Danish banks are offering 20-year, fixed-rate mortgages with zero interest. Here’s why

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Borrowing money from the bank without paying interest sounds like a pipe dream.

But it’s not in Denmark, where home owners can fix their mortgage at 0 per cent interest for the next two decades.

The Danish home loan arm of Nordic lender Nordea Bank Abp last week became the first bank in the country to offer zero-interest, 20-year fixed mortgages.

And the country’s biggest lender, Danske Bank A/S, said it could soon follow suit.

It comes after an unprecedented move by Denmark’s Jyske Bank in 2019 to provide 10-year fixed loans at a rate of negative 0.5 per cent.

In other words, every month the amount owed on the loan falls by more than the sum of monthly repayments.

So, why is the Scandinavian nation home to mortgages that Australians can only dream of?

Denmark’s fortunes tied to Europe

Monash University economics lecturer Dr Isaac Gross told The New Daily Nordea was able to offer zero-interest, 20-year mortgages to customers because the Danish central bank was essentially paying Nordea to borrow money from them. 

This is because the Danish central bank was forced to take interest rates below zero after pegging the nation’s currency to the Euro in a bid to protect its value. 

As a result, the central bank’s headline interest rate plunged below zero in 2012 and has oscillated between -0.60 and -0.75 per cent since 2015.

Additionally, Dr Gross said the Danish bank’s willingness to lock in 0 per cent rates for 20 years reflected the pessimistic long-term outlook in European economies.

“The European Central Bank has set interest rates below zero, effectively, which means if you are a bank looking to make money, you can borrow very cheaply, but your ability to lend out at a positive interest rate is severely hampered,” he said.

“So if you’re able to raise money at negative rates, then even earning a 0 per cent return on money you’re lending out can still net you a profit.”

Will Australian banks ever offer zero-interest home loans?

In December last year, Australian government bonds turned negative for the first time.

That followed a year where lenders embarked on a race to the bottom and new home loan commitments reached record highs, which caused fixed loans funded by banks to nearly quadruple between March and June 2020.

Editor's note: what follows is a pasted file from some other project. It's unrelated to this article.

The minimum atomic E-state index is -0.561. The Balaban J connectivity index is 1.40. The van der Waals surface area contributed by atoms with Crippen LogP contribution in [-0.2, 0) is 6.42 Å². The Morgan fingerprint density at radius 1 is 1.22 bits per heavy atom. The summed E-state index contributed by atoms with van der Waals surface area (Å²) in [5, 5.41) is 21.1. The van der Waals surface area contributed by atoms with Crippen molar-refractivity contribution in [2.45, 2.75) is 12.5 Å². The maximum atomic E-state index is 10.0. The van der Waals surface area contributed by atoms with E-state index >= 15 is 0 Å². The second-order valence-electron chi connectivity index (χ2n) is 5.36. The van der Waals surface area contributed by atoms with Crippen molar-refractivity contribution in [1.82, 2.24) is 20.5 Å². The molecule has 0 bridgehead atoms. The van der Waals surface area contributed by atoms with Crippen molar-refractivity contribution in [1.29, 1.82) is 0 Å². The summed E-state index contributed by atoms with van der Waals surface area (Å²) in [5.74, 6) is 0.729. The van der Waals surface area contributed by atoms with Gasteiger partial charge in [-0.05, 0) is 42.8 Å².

But analysts say banks will struggle to cut rates further, as their profit margins have been squeezed.

Meanwhile, the Reserve Bank has hosed down talk of the cash rate hitting zero, though governor Philip Lowe has promised to maintain a 0.1 per cent cash rate for the next three years.

And the central bank has also embarked on a $100 billion quantitative easing program and a $200 billion term funding facility, both of which will help drive down the cost of borrowing.

Dr Gross said the proliferation of negative rates in Europe, especially for government bonds in countries like Germany, was a sign their economies would worsen before normalising.

And although 2020 taught households to “never rule out the unexpected”, it’s unlikely Australian home loan rates will drop to zero.

If they did, he said events leading to that scenario would be “severe and negative”.

Similarly, Canstar group executive Steve Mickenbecker said households would only see rates like Denmark’s through a “horrendous geopolitical event” that pushes Australia into a drawn-out recession.

“I can’t see it happening … as we’ve got the green shoots of a recovery,” Mr Mickenbecker told The New Daily.

“The only actions that could prompt them are events on the scale of the oil shock, an uncontrolled COVID outbreak, the sub-prime crisis, or a deepening of the US-China trade war.”

However, with banks tapping low-cost funding, there’s still wriggle room for mortgage rates to fall further, he said.

“Is it possible we’ll see lower rates? Of course,” Mr Mickenbecker said.

“Banks are prepared to give away some of their profit margins on low-risk loans to get the money available, and we’ll continue seeing rates chip away at the bottom end of the market.

“But I think the big banks have gone as far as they’d like to go.”

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